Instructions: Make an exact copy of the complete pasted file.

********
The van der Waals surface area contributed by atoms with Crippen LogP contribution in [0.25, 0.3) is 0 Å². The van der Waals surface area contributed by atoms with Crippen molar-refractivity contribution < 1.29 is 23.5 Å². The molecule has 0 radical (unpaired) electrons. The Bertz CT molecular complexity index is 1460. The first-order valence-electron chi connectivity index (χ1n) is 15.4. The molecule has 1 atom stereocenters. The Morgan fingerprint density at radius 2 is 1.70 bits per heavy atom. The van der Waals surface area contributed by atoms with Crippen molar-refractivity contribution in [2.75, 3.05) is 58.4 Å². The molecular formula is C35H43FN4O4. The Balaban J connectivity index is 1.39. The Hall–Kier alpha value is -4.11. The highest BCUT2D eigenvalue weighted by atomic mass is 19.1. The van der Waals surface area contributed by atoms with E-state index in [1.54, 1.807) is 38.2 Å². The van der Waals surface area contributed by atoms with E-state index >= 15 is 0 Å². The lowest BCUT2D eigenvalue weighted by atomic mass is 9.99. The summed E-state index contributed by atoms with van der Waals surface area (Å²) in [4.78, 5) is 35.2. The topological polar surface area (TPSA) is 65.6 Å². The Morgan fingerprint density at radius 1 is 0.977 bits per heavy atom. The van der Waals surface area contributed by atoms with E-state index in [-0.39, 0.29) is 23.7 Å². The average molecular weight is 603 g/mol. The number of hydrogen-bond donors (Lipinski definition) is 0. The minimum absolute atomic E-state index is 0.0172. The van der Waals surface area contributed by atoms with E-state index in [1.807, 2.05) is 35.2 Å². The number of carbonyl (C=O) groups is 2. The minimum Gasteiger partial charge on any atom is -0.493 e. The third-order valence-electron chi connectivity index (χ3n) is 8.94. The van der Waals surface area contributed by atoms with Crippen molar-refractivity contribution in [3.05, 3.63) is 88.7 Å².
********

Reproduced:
The van der Waals surface area contributed by atoms with Crippen LogP contribution in [0.25, 0.3) is 0 Å². The van der Waals surface area contributed by atoms with Crippen molar-refractivity contribution < 1.29 is 23.5 Å². The molecule has 0 radical (unpaired) electrons. The Bertz CT molecular complexity index is 1460. The first-order valence-electron chi connectivity index (χ1n) is 15.4. The molecule has 1 atom stereocenters. The Morgan fingerprint density at radius 2 is 1.70 bits per heavy atom. The van der Waals surface area contributed by atoms with Crippen molar-refractivity contribution in [2.75, 3.05) is 58.4 Å². The molecular formula is C35H43FN4O4. The Balaban J connectivity index is 1.39. The Hall–Kier alpha value is -4.11. The highest BCUT2D eigenvalue weighted by atomic mass is 19.1. The van der Waals surface area contributed by atoms with E-state index in [1.54, 1.807) is 38.2 Å². The van der Waals surface area contributed by atoms with E-state index >= 15 is 0 Å². The lowest BCUT2D eigenvalue weighted by atomic mass is 9.99. The summed E-state index contributed by atoms with van der Waals surface area (Å²) in [4.78, 5) is 35.2. The topological polar surface area (TPSA) is 65.6 Å². The Morgan fingerprint density at radius 1 is 0.977 bits per heavy atom. The van der Waals surface area contributed by atoms with E-state index in [-0.39, 0.29) is 23.7 Å². The average molecular weight is 603 g/mol. The number of hydrogen-bond donors (Lipinski definition) is 0. The minimum absolute atomic E-state index is 0.0172. The van der Waals surface area contributed by atoms with E-state index in [1.807, 2.05) is 35.2 Å². The number of carbonyl (C=O) groups is 2. The minimum Gasteiger partial charge on any atom is -0.493 e. The third-order valence-electron chi connectivity index (χ3n) is 8.94. The van der Waals surface area contributed by atoms with Crippen molar-refractivity contribution in [3.05, 3.63) is 88.7 Å².